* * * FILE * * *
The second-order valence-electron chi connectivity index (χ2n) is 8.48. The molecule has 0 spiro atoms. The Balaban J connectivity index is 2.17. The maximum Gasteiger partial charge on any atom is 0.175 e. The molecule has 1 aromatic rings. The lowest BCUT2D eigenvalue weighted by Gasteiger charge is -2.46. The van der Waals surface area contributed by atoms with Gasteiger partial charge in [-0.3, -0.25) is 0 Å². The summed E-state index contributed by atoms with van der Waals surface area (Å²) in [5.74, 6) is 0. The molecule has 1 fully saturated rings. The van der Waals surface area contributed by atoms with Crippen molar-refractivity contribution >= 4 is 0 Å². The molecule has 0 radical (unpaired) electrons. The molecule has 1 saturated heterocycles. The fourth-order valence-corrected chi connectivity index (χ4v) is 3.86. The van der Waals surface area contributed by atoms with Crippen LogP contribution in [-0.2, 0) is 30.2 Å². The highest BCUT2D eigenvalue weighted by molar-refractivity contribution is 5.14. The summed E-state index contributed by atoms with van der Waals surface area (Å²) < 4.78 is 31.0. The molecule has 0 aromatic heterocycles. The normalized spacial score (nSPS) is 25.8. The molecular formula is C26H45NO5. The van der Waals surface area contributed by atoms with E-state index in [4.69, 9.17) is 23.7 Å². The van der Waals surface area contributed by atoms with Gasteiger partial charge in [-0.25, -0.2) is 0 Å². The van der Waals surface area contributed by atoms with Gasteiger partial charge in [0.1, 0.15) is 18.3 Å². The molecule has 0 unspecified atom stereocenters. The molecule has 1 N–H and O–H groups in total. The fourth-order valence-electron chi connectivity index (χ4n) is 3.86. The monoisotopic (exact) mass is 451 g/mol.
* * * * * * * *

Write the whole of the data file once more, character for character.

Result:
The second-order valence-electron chi connectivity index (χ2n) is 8.48. The molecule has 0 spiro atoms. The Balaban J connectivity index is 2.17. The maximum Gasteiger partial charge on any atom is 0.175 e. The molecule has 1 aromatic rings. The lowest BCUT2D eigenvalue weighted by Gasteiger charge is -2.46. The van der Waals surface area contributed by atoms with Gasteiger partial charge in [-0.3, -0.25) is 0 Å². The summed E-state index contributed by atoms with van der Waals surface area (Å²) in [5.74, 6) is 0. The molecule has 1 fully saturated rings. The van der Waals surface area contributed by atoms with Crippen molar-refractivity contribution >= 4 is 0 Å². The molecule has 0 radical (unpaired) electrons. The molecule has 1 saturated heterocycles. The fourth-order valence-corrected chi connectivity index (χ4v) is 3.86. The van der Waals surface area contributed by atoms with Crippen LogP contribution in [-0.2, 0) is 30.2 Å². The highest BCUT2D eigenvalue weighted by molar-refractivity contribution is 5.14. The summed E-state index contributed by atoms with van der Waals surface area (Å²) < 4.78 is 31.0. The molecule has 0 aromatic heterocycles. The normalized spacial score (nSPS) is 25.8. The molecular formula is C26H45NO5. The van der Waals surface area contributed by atoms with E-state index in [4.69, 9.17) is 23.7 Å². The van der Waals surface area contributed by atoms with Gasteiger partial charge in [-0.25, -0.2) is 0 Å². The van der Waals surface area contributed by atoms with Gasteiger partial charge in [0.1, 0.15) is 18.3 Å². The molecule has 0 unspecified atom stereocenters. The molecule has 1 N–H and O–H groups in total. The fourth-order valence-electron chi connectivity index (χ4n) is 3.86. The monoisotopic (exact) mass is 451 g/mol.